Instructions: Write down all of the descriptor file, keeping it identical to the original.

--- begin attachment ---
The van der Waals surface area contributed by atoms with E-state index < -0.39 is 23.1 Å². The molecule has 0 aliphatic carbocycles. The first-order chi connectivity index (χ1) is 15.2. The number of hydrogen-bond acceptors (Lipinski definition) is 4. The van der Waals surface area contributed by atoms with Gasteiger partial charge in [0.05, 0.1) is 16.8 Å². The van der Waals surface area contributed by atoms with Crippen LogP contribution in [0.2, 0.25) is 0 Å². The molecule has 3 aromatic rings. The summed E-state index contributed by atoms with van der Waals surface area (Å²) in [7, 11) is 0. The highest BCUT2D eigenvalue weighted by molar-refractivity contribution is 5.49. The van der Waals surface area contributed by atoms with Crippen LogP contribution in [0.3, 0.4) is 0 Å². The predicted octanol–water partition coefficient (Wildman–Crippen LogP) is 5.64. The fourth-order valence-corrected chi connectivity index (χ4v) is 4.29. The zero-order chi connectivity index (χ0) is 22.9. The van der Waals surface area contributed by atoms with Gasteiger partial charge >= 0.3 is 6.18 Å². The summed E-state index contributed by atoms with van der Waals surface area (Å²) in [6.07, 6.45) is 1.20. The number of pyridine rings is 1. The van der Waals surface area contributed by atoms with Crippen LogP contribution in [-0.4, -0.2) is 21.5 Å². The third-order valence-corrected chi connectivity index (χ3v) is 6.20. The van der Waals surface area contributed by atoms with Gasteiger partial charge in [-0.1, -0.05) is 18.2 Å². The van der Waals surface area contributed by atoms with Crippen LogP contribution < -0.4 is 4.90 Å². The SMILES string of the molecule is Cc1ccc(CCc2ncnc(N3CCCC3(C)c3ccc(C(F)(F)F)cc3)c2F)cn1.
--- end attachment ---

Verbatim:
The van der Waals surface area contributed by atoms with E-state index < -0.39 is 23.1 Å². The molecule has 0 aliphatic carbocycles. The first-order chi connectivity index (χ1) is 15.2. The number of hydrogen-bond acceptors (Lipinski definition) is 4. The van der Waals surface area contributed by atoms with Gasteiger partial charge in [0.05, 0.1) is 16.8 Å². The van der Waals surface area contributed by atoms with Crippen LogP contribution in [0.2, 0.25) is 0 Å². The molecule has 3 aromatic rings. The summed E-state index contributed by atoms with van der Waals surface area (Å²) in [7, 11) is 0. The highest BCUT2D eigenvalue weighted by molar-refractivity contribution is 5.49. The van der Waals surface area contributed by atoms with Crippen LogP contribution in [0.3, 0.4) is 0 Å². The predicted octanol–water partition coefficient (Wildman–Crippen LogP) is 5.64. The fourth-order valence-corrected chi connectivity index (χ4v) is 4.29. The zero-order chi connectivity index (χ0) is 22.9. The van der Waals surface area contributed by atoms with Gasteiger partial charge >= 0.3 is 6.18 Å². The summed E-state index contributed by atoms with van der Waals surface area (Å²) in [6.07, 6.45) is 1.20. The number of pyridine rings is 1. The van der Waals surface area contributed by atoms with Crippen LogP contribution in [-0.4, -0.2) is 21.5 Å². The third-order valence-corrected chi connectivity index (χ3v) is 6.20. The van der Waals surface area contributed by atoms with Gasteiger partial charge in [-0.1, -0.05) is 18.2 Å². The van der Waals surface area contributed by atoms with Crippen LogP contribution < -0.4 is 4.90 Å². The SMILES string of the molecule is Cc1ccc(CCc2ncnc(N3CCCC3(C)c3ccc(C(F)(F)F)cc3)c2F)cn1.